Package polyglot.ext.coffer

Coffer, an extension of Java that supports some of the resource management facilities of the Vault language.


Class Summary
ExtensionInfo Extension information for coffer extension.
Topics Extension information for coffer extension.
Version Version information for coffer extension

Package polyglot.ext.coffer Description

Coffer, an extension of Java that supports some of the resource management facilities of the Vault language. See [1]. Coffer allows a linear capability, or key, to be associated with an object. Methods of the object may be invoked only when the key is held. A key is allocated when its object is created and deallocated by a free statement in a method of the object. The Coffer type system regulates allocation and freeing of keys to guarantee statically that keys are always deallocated. Coffer does not support such Vault features as key states and keyed variants.

Below is a small Coffer program declaring a FileReader class that guarantees the program cannot read from a closed reader.

1   tracked(F) class FileReader {
2       FileReader(File f) [] -> [F] throws IOException[] { ... }
3       int read() [F] -> [F] throws IOException[F] { ... }
4       void close() [F] -> [] { ... ; free this; }
5   }

The annotation tracked(F) on line 1 associates a key named F with instances of FileReader. Pre- and post-conditions on method and constructor signatures, written in brackets, specify how the set of held keys changes through an invocation. For example on line 2, the precondition [] indicates that no key need be held to invoke the constructor, and the postcondition [F] specifies that F is held when the constructor returns normally, and the declaration throws IOException[] ensures that F is not held if the constructor throws the exception. The close method (line 4) frees the key; no subsequent method that requires F can be invoked.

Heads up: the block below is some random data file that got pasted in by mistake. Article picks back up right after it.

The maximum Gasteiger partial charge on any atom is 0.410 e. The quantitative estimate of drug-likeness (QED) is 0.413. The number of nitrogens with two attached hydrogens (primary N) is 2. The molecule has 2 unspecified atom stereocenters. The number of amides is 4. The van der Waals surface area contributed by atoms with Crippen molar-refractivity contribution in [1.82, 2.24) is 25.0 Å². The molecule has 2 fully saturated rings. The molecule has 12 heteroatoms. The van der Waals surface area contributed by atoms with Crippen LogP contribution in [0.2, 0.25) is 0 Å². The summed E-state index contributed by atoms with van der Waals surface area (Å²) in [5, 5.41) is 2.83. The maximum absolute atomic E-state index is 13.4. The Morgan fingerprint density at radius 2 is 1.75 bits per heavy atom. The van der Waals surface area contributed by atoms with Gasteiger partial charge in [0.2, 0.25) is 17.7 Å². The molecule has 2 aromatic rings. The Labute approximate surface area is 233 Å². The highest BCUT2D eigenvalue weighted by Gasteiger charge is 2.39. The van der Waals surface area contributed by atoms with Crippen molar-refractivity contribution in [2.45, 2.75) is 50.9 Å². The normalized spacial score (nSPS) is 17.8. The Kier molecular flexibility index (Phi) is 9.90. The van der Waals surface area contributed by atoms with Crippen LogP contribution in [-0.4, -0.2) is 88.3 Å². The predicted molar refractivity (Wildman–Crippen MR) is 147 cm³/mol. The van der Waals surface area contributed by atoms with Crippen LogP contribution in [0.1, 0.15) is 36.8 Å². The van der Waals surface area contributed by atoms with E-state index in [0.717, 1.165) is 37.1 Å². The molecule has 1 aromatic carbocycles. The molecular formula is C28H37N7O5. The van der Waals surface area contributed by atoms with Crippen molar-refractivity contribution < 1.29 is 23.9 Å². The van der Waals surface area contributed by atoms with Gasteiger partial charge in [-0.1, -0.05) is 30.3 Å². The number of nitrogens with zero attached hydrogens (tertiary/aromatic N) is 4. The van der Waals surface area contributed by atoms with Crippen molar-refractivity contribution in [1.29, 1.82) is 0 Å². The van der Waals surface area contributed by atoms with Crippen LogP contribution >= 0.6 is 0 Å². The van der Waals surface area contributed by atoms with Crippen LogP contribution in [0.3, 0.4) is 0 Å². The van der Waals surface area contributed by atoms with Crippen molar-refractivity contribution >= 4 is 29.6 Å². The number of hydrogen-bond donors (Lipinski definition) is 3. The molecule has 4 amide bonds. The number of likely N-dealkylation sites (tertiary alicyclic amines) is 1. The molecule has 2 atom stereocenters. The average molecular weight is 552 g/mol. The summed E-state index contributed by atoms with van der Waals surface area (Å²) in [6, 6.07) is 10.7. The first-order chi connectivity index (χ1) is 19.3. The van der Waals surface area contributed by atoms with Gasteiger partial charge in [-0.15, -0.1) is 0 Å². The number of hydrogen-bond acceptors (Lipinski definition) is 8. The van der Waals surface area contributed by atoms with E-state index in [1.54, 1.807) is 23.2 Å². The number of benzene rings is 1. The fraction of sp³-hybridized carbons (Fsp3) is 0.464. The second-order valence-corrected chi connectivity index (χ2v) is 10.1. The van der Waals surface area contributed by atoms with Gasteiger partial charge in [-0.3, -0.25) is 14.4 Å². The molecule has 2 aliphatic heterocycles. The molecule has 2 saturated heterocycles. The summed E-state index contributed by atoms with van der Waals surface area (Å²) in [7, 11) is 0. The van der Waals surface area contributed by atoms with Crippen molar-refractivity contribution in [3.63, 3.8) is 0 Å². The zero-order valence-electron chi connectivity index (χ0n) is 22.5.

To implement Coffer, the Polyglot base compiler is extended in the following ways:

  1. PPG is used to extend the parser to support the new syntax.
  2. New AST nodes for free statements and keys are added.
  3. The existing AST nodes for class, method, and constructor declarations are extended to support the additional type annotations.
  4. New passes for computing held key sets at each program point and for checking those key sets are added.

[1] Robert DeLine and Manuel Fähndrich, "Enforcing high-level protocols in low-level software", PLDI '01, pp. 59-69.